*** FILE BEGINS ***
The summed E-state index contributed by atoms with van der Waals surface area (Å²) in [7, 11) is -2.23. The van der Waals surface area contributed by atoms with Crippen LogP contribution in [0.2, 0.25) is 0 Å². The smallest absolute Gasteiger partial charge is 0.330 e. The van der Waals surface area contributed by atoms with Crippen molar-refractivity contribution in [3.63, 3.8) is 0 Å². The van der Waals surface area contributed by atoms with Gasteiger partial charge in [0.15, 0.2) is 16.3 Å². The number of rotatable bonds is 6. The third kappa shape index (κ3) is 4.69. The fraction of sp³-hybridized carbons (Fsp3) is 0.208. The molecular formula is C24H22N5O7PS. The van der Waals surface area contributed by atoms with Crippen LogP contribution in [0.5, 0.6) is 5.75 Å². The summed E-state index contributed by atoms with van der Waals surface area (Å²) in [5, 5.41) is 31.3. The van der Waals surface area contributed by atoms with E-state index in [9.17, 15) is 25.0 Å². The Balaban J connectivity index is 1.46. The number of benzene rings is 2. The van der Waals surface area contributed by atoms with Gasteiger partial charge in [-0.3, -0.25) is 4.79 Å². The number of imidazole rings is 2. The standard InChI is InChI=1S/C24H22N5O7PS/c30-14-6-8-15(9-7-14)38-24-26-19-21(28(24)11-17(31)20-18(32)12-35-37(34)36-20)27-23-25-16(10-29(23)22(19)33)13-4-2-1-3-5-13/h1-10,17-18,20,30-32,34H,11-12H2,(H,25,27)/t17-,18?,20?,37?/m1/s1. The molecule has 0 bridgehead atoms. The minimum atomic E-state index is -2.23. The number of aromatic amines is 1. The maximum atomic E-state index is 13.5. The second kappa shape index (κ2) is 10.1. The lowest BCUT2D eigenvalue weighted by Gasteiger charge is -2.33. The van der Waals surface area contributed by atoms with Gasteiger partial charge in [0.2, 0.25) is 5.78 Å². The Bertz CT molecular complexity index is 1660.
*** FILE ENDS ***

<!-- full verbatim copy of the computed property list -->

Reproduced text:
The summed E-state index contributed by atoms with van der Waals surface area (Å²) in [7, 11) is -2.23. The van der Waals surface area contributed by atoms with Crippen LogP contribution in [0.2, 0.25) is 0 Å². The smallest absolute Gasteiger partial charge is 0.330 e. The van der Waals surface area contributed by atoms with Crippen molar-refractivity contribution in [3.63, 3.8) is 0 Å². The van der Waals surface area contributed by atoms with Gasteiger partial charge in [0.15, 0.2) is 16.3 Å². The number of rotatable bonds is 6. The third kappa shape index (κ3) is 4.69. The fraction of sp³-hybridized carbons (Fsp3) is 0.208. The molecular formula is C24H22N5O7PS. The van der Waals surface area contributed by atoms with Crippen LogP contribution in [0.5, 0.6) is 5.75 Å². The summed E-state index contributed by atoms with van der Waals surface area (Å²) in [5, 5.41) is 31.3. The van der Waals surface area contributed by atoms with E-state index in [9.17, 15) is 25.0 Å². The Balaban J connectivity index is 1.46. The number of benzene rings is 2. The van der Waals surface area contributed by atoms with Gasteiger partial charge in [-0.3, -0.25) is 4.79 Å². The number of imidazole rings is 2. The standard InChI is InChI=1S/C24H22N5O7PS/c30-14-6-8-15(9-7-14)38-24-26-19-21(28(24)11-17(31)20-18(32)12-35-37(34)36-20)27-23-25-16(10-29(23)22(19)33)13-4-2-1-3-5-13/h1-10,17-18,20,30-32,34H,11-12H2,(H,25,27)/t17-,18?,20?,37?/m1/s1. The molecule has 0 bridgehead atoms. The minimum atomic E-state index is -2.23. The number of aromatic amines is 1. The maximum atomic E-state index is 13.5. The second kappa shape index (κ2) is 10.1. The lowest BCUT2D eigenvalue weighted by Gasteiger charge is -2.33. The van der Waals surface area contributed by atoms with Gasteiger partial charge in [0.2, 0.25) is 5.78 Å². The Bertz CT molecular complexity index is 1660.